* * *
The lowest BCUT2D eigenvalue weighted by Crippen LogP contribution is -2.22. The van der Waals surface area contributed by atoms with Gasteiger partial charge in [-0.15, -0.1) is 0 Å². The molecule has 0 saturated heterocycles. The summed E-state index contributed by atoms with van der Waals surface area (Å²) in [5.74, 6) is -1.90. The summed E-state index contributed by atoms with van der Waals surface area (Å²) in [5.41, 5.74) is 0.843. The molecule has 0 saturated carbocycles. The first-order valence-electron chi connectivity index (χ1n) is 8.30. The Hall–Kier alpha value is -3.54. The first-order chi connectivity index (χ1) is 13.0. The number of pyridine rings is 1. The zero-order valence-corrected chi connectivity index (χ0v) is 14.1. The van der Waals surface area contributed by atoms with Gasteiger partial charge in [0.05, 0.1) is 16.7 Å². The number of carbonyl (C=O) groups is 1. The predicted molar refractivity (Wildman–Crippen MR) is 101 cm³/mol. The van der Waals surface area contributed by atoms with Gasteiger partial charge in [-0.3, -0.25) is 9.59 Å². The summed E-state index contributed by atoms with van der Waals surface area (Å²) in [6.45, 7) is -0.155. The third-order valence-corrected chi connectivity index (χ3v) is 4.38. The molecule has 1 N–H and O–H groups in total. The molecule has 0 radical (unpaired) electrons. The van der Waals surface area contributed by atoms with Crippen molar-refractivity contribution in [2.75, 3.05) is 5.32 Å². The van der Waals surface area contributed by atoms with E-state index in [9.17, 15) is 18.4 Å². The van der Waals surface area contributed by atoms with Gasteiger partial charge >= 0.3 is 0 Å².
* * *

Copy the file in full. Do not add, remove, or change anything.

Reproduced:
The lowest BCUT2D eigenvalue weighted by Crippen LogP contribution is -2.22. The van der Waals surface area contributed by atoms with Gasteiger partial charge in [-0.15, -0.1) is 0 Å². The molecule has 0 saturated heterocycles. The summed E-state index contributed by atoms with van der Waals surface area (Å²) in [5.74, 6) is -1.90. The summed E-state index contributed by atoms with van der Waals surface area (Å²) in [5.41, 5.74) is 0.843. The molecule has 0 saturated carbocycles. The first-order valence-electron chi connectivity index (χ1n) is 8.30. The Hall–Kier alpha value is -3.54. The first-order chi connectivity index (χ1) is 13.0. The number of pyridine rings is 1. The zero-order valence-corrected chi connectivity index (χ0v) is 14.1. The van der Waals surface area contributed by atoms with Gasteiger partial charge in [0.05, 0.1) is 16.7 Å². The number of carbonyl (C=O) groups is 1. The predicted molar refractivity (Wildman–Crippen MR) is 101 cm³/mol. The van der Waals surface area contributed by atoms with Gasteiger partial charge in [-0.3, -0.25) is 9.59 Å². The summed E-state index contributed by atoms with van der Waals surface area (Å²) in [6.45, 7) is -0.155. The third-order valence-corrected chi connectivity index (χ3v) is 4.38. The molecule has 1 N–H and O–H groups in total. The molecule has 0 radical (unpaired) electrons. The van der Waals surface area contributed by atoms with Crippen molar-refractivity contribution in [2.75, 3.05) is 5.32 Å². The van der Waals surface area contributed by atoms with E-state index in [9.17, 15) is 18.4 Å². The van der Waals surface area contributed by atoms with Gasteiger partial charge >= 0.3 is 0 Å².